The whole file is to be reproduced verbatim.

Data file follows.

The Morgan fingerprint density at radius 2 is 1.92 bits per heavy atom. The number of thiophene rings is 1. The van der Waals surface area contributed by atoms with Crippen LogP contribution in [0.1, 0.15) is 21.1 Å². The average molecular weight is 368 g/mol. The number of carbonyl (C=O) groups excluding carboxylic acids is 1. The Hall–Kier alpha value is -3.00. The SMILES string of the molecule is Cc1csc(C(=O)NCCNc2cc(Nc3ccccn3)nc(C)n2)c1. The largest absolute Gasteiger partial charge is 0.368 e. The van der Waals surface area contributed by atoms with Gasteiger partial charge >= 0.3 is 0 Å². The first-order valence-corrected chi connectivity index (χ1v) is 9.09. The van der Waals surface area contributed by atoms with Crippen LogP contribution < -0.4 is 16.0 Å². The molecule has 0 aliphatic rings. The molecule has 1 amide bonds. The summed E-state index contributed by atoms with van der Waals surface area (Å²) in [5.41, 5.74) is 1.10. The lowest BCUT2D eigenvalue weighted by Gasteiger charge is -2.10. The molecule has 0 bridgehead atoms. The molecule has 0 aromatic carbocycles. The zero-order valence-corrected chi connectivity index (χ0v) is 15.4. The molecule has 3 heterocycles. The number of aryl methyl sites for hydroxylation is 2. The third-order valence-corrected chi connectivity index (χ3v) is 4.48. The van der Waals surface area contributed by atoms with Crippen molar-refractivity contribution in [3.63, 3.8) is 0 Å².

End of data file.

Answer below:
The Morgan fingerprint density at radius 2 is 1.92 bits per heavy atom. The number of thiophene rings is 1. The van der Waals surface area contributed by atoms with Crippen LogP contribution in [0.1, 0.15) is 21.1 Å². The average molecular weight is 368 g/mol. The number of carbonyl (C=O) groups excluding carboxylic acids is 1. The Hall–Kier alpha value is -3.00. The SMILES string of the molecule is Cc1csc(C(=O)NCCNc2cc(Nc3ccccn3)nc(C)n2)c1. The largest absolute Gasteiger partial charge is 0.368 e. The van der Waals surface area contributed by atoms with Gasteiger partial charge >= 0.3 is 0 Å². The first-order valence-corrected chi connectivity index (χ1v) is 9.09. The van der Waals surface area contributed by atoms with Crippen LogP contribution < -0.4 is 16.0 Å². The molecule has 0 aliphatic rings. The molecule has 1 amide bonds. The summed E-state index contributed by atoms with van der Waals surface area (Å²) in [5.41, 5.74) is 1.10. The lowest BCUT2D eigenvalue weighted by Gasteiger charge is -2.10. The molecule has 0 bridgehead atoms. The molecule has 0 aromatic carbocycles. The zero-order valence-corrected chi connectivity index (χ0v) is 15.4. The molecule has 3 heterocycles. The number of aryl methyl sites for hydroxylation is 2. The third-order valence-corrected chi connectivity index (χ3v) is 4.48. The van der Waals surface area contributed by atoms with Crippen molar-refractivity contribution in [3.63, 3.8) is 0 Å².